Your last chance to see the Eagle Tree, Science on a Sphere, the Tlingit house posts, and other permanent exhibits at the Alaska State Museum is Friday. The facility in downtown Juneau will be permanently closed to the public this weekend as staff continue boxing up artifacts for this summer’s big move.
The 24,000 square foot museum will be torn down to make way for a new 118,000 square foot facility that is now under construction on the same site.
The museum’s Bob Banghart said they’ll begin moving artifacts into the new vault in May. All of the permanent exhibits on the second floor of the Museum have already been packed up in wooden crates and metal cases, or covered and stacked on pallets. Salvaged animals and flora from wall dioramas along the ramp that spirals around the Eagle Tree have been set aside. Artifacts in the basement collection are being carefully packed up and prepared for the move.
That six weeks is our actual moving time. So, we have to have everything done in advance. Think of it like a play. You’ll spend months and months and months in rehearsal, development, and everything. The play only lasts like six weeks and then it’s done.”
The second floor of the existing facility is currently arranged as part storage area, part art salon with the display of notable pieces in the museum’s collection produced by Alaskan artists with familiar names like Boxley, Schoppert, Davis, Woodie, Baltuck, Craft, DeRoux, and Laurence.
Banghart said the original schedule for demolition of the current museum was pushed back several weeks after gusty winter winds played havoc with the new vault’s tent or a temporary, inflatable roof covering. They also have to wait for the paint, floors, and other interior materials to release manufacturing gasses before they can condition the air and begin safely moving any artifacts inside.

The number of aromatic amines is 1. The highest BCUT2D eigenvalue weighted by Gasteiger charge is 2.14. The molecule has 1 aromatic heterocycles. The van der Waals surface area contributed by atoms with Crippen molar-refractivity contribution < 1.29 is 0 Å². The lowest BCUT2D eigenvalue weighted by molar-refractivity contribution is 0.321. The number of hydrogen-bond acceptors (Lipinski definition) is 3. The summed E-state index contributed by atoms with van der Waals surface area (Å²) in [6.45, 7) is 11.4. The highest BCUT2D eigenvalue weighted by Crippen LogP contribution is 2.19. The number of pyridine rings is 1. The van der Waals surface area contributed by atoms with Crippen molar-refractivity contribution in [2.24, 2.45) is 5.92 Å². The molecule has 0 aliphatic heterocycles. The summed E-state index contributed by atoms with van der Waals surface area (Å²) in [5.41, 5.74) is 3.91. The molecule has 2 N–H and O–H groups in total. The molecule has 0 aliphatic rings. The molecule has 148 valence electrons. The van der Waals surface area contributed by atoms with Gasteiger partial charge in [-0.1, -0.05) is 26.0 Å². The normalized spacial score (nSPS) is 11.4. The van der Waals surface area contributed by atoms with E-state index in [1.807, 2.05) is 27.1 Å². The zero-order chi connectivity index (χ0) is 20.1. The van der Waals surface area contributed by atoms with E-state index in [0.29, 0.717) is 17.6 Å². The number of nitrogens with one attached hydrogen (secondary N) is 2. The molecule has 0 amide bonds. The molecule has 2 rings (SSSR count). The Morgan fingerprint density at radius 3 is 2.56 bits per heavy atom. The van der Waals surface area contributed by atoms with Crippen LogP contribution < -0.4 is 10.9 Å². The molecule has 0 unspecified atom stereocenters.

“The downstairs collection vault is enormous. It’s three times bigger than what we have currently,” Banghart said. “It’s going to be the finest collection facility north of Seattle anywhere.”
The physical structure of the building doesn’t encapsulate the spirit and necessity of collecting and preserving history. It’s just a place to do it. As time moves forward, the buildings need to change because they wear out. But the obligation doesn’t change. It still has to be there and it has to be preserved and collected in the best possible fashion.”
A Final Friday event will feature food, music, and a Five Decade timeline where patrons, artists, staff, and volunteers can add their memories to a new display along the museum’s spiral ramp. The event starts Friday, Feb. 28th at 5 p.m. and runs until 9 p.m.
Admission for the entire month of February is free.
- The vote allows road projects and other construction to move forward. It was the only piece of business for the six-hour special session.
- Derek Sikes is an associate professor of entomology at the University of Alaska Fairbanks and insect curator at the Museum of the North. He said populations of various types of bugs can vary widely from year to year.
- Federal authorities are charging a Utah man in the murder of his wife aboard a cruise ship off the coast of Southeast Alaska. Kenneth Ray Manzanares, 39, of Santa Clara, Utah, is charged in the death of Kristy Manzanares, who died Tuesday.